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Southern Africa: HIV/AIDS as a security issue




 

JOHANNESBURG, 6 Feb 2003 (IRIN) - The HIV/AIDS pandemic has become a human security and governance issue no less destructive than warfare itself, according to a new project aimed at exploring the impact of the disease on security in Southern Africa.

The Pretoria-based Institute for Security Studies (ISS) on Thursday launched the "AIDS and Security" project to study the linkages between stability, security and governance in the region, which has the world's highest rates of HIV/AIDS.

A recently published ISS research paper found that HIV/AIDS could complicate attempts at post-conflict reconstruction in countries with high HIV prevalence rates.

"Efforts at demilitarisation and reintergrating combatants may be threatened when combatants return to dying families and villages; and by the breakdown of government, police and civil society to the point that they may be useless in filling the gap the military leaves behind," the paper said.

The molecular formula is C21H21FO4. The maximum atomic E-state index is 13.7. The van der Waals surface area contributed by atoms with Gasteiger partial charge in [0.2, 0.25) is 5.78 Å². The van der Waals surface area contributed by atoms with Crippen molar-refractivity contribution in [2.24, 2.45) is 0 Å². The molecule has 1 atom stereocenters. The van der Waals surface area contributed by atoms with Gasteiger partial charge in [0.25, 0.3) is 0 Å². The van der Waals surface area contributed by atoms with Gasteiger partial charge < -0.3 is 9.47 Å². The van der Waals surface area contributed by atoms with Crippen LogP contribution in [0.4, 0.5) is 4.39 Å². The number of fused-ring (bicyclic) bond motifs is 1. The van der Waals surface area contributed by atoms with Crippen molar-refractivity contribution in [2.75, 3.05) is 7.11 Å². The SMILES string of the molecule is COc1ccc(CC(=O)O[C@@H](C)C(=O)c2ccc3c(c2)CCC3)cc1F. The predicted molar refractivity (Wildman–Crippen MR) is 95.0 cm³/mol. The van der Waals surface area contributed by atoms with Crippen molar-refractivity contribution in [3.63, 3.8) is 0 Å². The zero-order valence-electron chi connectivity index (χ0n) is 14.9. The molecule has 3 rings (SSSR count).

"Generally immediately after conflict, there is a surge in HIV prevalence rates because of all the movement within the country. It will be difficult to develop that country - not just in terms of demobilisation but also economically - when this happens," Martin Schonteich, the head of the AIDS and Security project at ISS, told IRIN.

While humanitarian agencies had factored this into their response to a certain extent, they had not fully taken the role of HIV/AIDS into account, particularly in their reconstruction efforts in post-war Angola, he noted.

Coupled with population pressures and trends such as migration and urbanisation, HIV/AIDS could also create more "volatile" social and political situations. "It can aggravate and provoke social fragmentation and political polarisation," Schonteich said.

The increasing number of children orphaned by HIV/AIDS was another concern. Poor living conditions, malnourishment and a lack of education "trapped" these children into a cycle of poverty, leading to an environment conducive to crime and exploitation.



 


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Information in this article was accurate in February 7, 2003. The state of the art may have changed since the publication date. This material is designed to support, not replace, the relationship that exists between you and your doctor. Always discuss treatment options with a doctor who specializes in treating HIV.